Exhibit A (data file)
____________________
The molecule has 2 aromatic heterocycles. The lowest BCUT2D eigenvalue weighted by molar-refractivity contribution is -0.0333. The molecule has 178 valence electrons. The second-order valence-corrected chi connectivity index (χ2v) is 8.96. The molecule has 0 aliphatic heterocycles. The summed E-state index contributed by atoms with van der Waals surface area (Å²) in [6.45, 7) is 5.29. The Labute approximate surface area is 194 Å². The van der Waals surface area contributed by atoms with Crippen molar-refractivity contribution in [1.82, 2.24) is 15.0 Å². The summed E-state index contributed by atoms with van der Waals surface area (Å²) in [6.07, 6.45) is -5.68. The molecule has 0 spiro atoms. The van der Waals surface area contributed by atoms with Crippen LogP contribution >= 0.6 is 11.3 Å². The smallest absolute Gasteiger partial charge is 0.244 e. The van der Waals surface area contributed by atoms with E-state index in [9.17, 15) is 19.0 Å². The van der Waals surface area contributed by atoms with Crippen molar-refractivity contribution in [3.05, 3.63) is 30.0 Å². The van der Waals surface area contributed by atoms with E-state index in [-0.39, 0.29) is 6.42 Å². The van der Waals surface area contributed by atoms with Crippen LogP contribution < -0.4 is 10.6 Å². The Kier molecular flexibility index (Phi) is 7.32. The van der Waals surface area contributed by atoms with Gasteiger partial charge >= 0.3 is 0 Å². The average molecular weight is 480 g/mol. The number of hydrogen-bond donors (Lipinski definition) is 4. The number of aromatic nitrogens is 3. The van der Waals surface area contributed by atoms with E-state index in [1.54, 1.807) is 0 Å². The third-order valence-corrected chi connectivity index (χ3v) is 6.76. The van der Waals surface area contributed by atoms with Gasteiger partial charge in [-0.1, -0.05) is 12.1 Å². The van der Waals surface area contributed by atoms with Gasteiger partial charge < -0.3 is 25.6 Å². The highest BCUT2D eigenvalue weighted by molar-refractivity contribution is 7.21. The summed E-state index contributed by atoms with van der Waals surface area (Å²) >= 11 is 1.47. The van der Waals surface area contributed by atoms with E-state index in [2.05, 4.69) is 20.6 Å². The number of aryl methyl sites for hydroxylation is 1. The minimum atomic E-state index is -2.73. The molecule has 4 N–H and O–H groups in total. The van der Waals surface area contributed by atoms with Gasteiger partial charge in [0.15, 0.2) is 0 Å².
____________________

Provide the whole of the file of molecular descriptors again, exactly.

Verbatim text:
The molecule has 2 aromatic heterocycles. The lowest BCUT2D eigenvalue weighted by molar-refractivity contribution is -0.0333. The molecule has 178 valence electrons. The second-order valence-corrected chi connectivity index (χ2v) is 8.96. The molecule has 0 aliphatic heterocycles. The summed E-state index contributed by atoms with van der Waals surface area (Å²) in [6.45, 7) is 5.29. The Labute approximate surface area is 194 Å². The van der Waals surface area contributed by atoms with Crippen molar-refractivity contribution in [1.82, 2.24) is 15.0 Å². The summed E-state index contributed by atoms with van der Waals surface area (Å²) in [6.07, 6.45) is -5.68. The molecule has 0 spiro atoms. The van der Waals surface area contributed by atoms with Crippen LogP contribution >= 0.6 is 11.3 Å². The smallest absolute Gasteiger partial charge is 0.244 e. The van der Waals surface area contributed by atoms with E-state index in [9.17, 15) is 19.0 Å². The van der Waals surface area contributed by atoms with Crippen molar-refractivity contribution in [3.05, 3.63) is 30.0 Å². The van der Waals surface area contributed by atoms with E-state index in [-0.39, 0.29) is 6.42 Å². The van der Waals surface area contributed by atoms with Crippen LogP contribution < -0.4 is 10.6 Å². The Kier molecular flexibility index (Phi) is 7.32. The van der Waals surface area contributed by atoms with Gasteiger partial charge >= 0.3 is 0 Å². The average molecular weight is 480 g/mol. The number of hydrogen-bond donors (Lipinski definition) is 4. The number of aromatic nitrogens is 3. The van der Waals surface area contributed by atoms with E-state index in [1.54, 1.807) is 0 Å². The third-order valence-corrected chi connectivity index (χ3v) is 6.76. The van der Waals surface area contributed by atoms with Gasteiger partial charge in [-0.1, -0.05) is 12.1 Å². The van der Waals surface area contributed by atoms with Gasteiger partial charge < -0.3 is 25.6 Å². The highest BCUT2D eigenvalue weighted by molar-refractivity contribution is 7.21. The summed E-state index contributed by atoms with van der Waals surface area (Å²) >= 11 is 1.47. The van der Waals surface area contributed by atoms with E-state index in [2.05, 4.69) is 20.6 Å². The number of aryl methyl sites for hydroxylation is 1. The minimum atomic E-state index is -2.73. The molecule has 4 N–H and O–H groups in total. The van der Waals surface area contributed by atoms with Gasteiger partial charge in [0.15, 0.2) is 0 Å².